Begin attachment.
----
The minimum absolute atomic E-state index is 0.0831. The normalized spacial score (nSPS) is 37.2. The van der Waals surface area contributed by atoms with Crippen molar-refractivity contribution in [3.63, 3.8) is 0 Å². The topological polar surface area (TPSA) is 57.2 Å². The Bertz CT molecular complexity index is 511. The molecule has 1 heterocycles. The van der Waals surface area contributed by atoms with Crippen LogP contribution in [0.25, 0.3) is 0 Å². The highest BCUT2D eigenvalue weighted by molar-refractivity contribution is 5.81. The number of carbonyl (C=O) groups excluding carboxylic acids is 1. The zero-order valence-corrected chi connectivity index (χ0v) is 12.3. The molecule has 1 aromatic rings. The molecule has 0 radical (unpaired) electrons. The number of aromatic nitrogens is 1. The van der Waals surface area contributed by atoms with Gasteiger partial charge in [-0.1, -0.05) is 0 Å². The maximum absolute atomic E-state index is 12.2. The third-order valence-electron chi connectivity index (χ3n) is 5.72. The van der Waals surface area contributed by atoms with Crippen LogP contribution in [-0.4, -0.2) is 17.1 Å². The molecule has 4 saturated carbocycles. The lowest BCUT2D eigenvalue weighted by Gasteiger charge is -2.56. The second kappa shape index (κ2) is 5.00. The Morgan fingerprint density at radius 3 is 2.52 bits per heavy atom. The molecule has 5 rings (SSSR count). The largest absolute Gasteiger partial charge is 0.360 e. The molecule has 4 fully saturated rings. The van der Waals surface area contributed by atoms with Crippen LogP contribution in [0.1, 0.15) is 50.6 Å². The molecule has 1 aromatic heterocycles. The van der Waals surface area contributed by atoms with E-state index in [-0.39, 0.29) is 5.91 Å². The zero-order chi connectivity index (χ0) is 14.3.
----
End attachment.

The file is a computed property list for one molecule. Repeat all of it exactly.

The minimum absolute atomic E-state index is 0.0831. The normalized spacial score (nSPS) is 37.2. The van der Waals surface area contributed by atoms with Crippen molar-refractivity contribution in [3.63, 3.8) is 0 Å². The topological polar surface area (TPSA) is 57.2 Å². The Bertz CT molecular complexity index is 511. The molecule has 1 heterocycles. The van der Waals surface area contributed by atoms with Crippen LogP contribution in [0.25, 0.3) is 0 Å². The highest BCUT2D eigenvalue weighted by molar-refractivity contribution is 5.81. The number of carbonyl (C=O) groups excluding carboxylic acids is 1. The zero-order valence-corrected chi connectivity index (χ0v) is 12.3. The molecule has 1 aromatic rings. The molecule has 0 radical (unpaired) electrons. The number of aromatic nitrogens is 1. The van der Waals surface area contributed by atoms with Gasteiger partial charge in [-0.1, -0.05) is 0 Å². The maximum absolute atomic E-state index is 12.2. The third-order valence-electron chi connectivity index (χ3n) is 5.72. The van der Waals surface area contributed by atoms with Crippen LogP contribution in [-0.4, -0.2) is 17.1 Å². The molecule has 4 saturated carbocycles. The lowest BCUT2D eigenvalue weighted by Gasteiger charge is -2.56. The second kappa shape index (κ2) is 5.00. The Morgan fingerprint density at radius 3 is 2.52 bits per heavy atom. The molecule has 5 rings (SSSR count). The largest absolute Gasteiger partial charge is 0.360 e. The molecule has 4 fully saturated rings. The van der Waals surface area contributed by atoms with Crippen LogP contribution in [0.1, 0.15) is 50.6 Å². The molecule has 1 aromatic heterocycles. The van der Waals surface area contributed by atoms with E-state index in [-0.39, 0.29) is 5.91 Å². The zero-order chi connectivity index (χ0) is 14.3.